|Glass slides||various||various||for microscopy imaging|
|High glucose DMEM||Gibco||41965062||needed for cell culture of glioma cell lines|
|Inhibitor||Tocris||various||various - according to experimental design; inhibitors can be purchased from manufacturers such as Selleckchem and Tocris. These manufacturers offer detailed description of inhibitor characteristics, links to associated references and suggestion of working concentrations. As with all inhibitors, they may be potentially toxic and should be handled according to health and safety guidelines. Inhibitors are prepared as stock solutions as recommended by the manufacturer. As an example we used the migrastatic inhibitor MI-192 to demonstrate the use of such inhibitors. We have tested a range of migrastatic inhibitors in this way with comparable results.|
|Mountant||various||various||for microscopic imaging|
|NaOH (1 M)||various||various||NaOH can be either purchased at the required molarity or prepared from solid form. The prepared solution should be filter sterilized using a syringe filter system. One M NaOH is corrosive and care should be taken during solution preparation.|
|Paraformaldehyde||various||various||for fixing spheroids and cells; make up at 4%, caution health hazard, ensure that health and safety regulations are adhered to for collagen solution for invasion assay|
|Pastettes (graduated pipette, 3 mL)||various||various||for invasion assay, solution removal|
|PBS, sterile for tissue culture||Sigma||D1408-500ML||needed for cell culture of glioma cell lines and washes for staining|
|Pen/strep (antibiotics)||Sigma||P4333||needed for cell culture of glioma cell lines|
|Primary antibody, secondary antibody, DAPI, Phalloidin||various||various||there are many manufacturers for these reagents, for secondary labelled antibodies we recommend Alexa Fluor (Molecular Probes). Here we used for primary antibodies mouse anti-acetylated tubulin antibody (1/100, Abcam). For secondary antibodies we used 1/500 anti-mouse Alexa Fluor 488 conjugated antibody, Molecular Probes. For nuclear stain we used DAPI (many manufacturers) and the actin stain Phalloidin (many manufacturers) both used at recommended dilution of 1/500.|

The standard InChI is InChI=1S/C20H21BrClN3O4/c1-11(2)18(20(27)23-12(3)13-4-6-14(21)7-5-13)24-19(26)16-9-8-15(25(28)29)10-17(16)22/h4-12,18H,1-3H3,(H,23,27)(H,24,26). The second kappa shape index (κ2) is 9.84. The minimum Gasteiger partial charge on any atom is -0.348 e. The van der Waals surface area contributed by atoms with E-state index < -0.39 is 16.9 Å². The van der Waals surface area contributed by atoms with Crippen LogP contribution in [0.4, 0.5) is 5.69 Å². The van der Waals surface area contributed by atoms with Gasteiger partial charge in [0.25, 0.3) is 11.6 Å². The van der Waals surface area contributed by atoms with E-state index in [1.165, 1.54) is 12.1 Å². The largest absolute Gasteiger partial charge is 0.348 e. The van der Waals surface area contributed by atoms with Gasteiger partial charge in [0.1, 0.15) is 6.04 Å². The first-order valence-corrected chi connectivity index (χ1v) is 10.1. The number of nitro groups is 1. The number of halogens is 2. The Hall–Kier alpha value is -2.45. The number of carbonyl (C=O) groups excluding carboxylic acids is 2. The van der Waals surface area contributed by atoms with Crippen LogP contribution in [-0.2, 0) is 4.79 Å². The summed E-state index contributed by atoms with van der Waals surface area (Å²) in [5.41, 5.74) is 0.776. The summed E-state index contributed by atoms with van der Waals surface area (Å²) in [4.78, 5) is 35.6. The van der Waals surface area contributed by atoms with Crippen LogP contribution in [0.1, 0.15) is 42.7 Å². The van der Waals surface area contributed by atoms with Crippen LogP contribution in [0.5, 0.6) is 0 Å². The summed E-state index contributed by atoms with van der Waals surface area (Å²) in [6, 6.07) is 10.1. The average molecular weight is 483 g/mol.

|Sodium bicarbonate||Sigma||S5761||needed for collagen solution for glioma invasion assay at 5x concentration|
|Sodium pyruvate||Sigma||P5280||needed for collagen solution for glioma invasion assay at 5x concentration|
|Ultra low attachment plates||Sigma/Nunc||CLS7007-24EA||for glioma invasion assay; a low adherent plate is required, with 96-well plates preferred to allow for large-scale screening of compounds under investigation. There are several low adherence plates commercially available; it is advisable to test a variety of plates for optimum spheroid generation. In our experience Costar Ultra Low Cluster with lid, round bottom, works best for the generation of spheroids from glioma cancer cells in terms of 100% spheroid formation and reproducibility. These plates were also successfully used for the generation of glioma spheroids from patient-derived material, bladder and ovarian cancer cells in our laboratory. In addition, stem or progenitor neurospheres can be used in these plates to facilitate the generation of standardized neurosphere-spheroids|
|Stripettes (serological pipettes, sterile, 5 mL and 10 mL)||various e.g. Costar||CLS4488-50; CLS4487-50||for tissue culture and collagen preparation|
|Various multichannel (50 - 250 μL) and single channel pipettes (10 μL, 50 μL, 200 μL 1 mL)||various||various||for cell and spheroid handling|
|Widefield microscopy||various||various||for observation of spheroid generation and spheroid imaging; here wide-field fluorescence images were captured using an EVOS FL cell imaging system (Thermo Fisher Scientific)|
|Zeiss LSM 880 CLSM equipped with a Plan Apochromat 63x 1.4 NA oil objective||Zeiss||quote from manufacturer||Confocal images were captured using a Zeiss LSM 880 CLSM equipped with a Plan Apochromat 63x 1.4 NA oil objective. Diode 405nm, 458/488/514 nm argon multiline and HeNe 594nm lasers were used to excite Phalloidin 594, Alexa Fluor 488, and DAPI respectively. For each image a single representative optical section were captured, with all settings, both pre- and post-image capture, maintained for comparative purposes. All images were subsequently processed using the associated Zen imaging software and Adobe Photoshop.|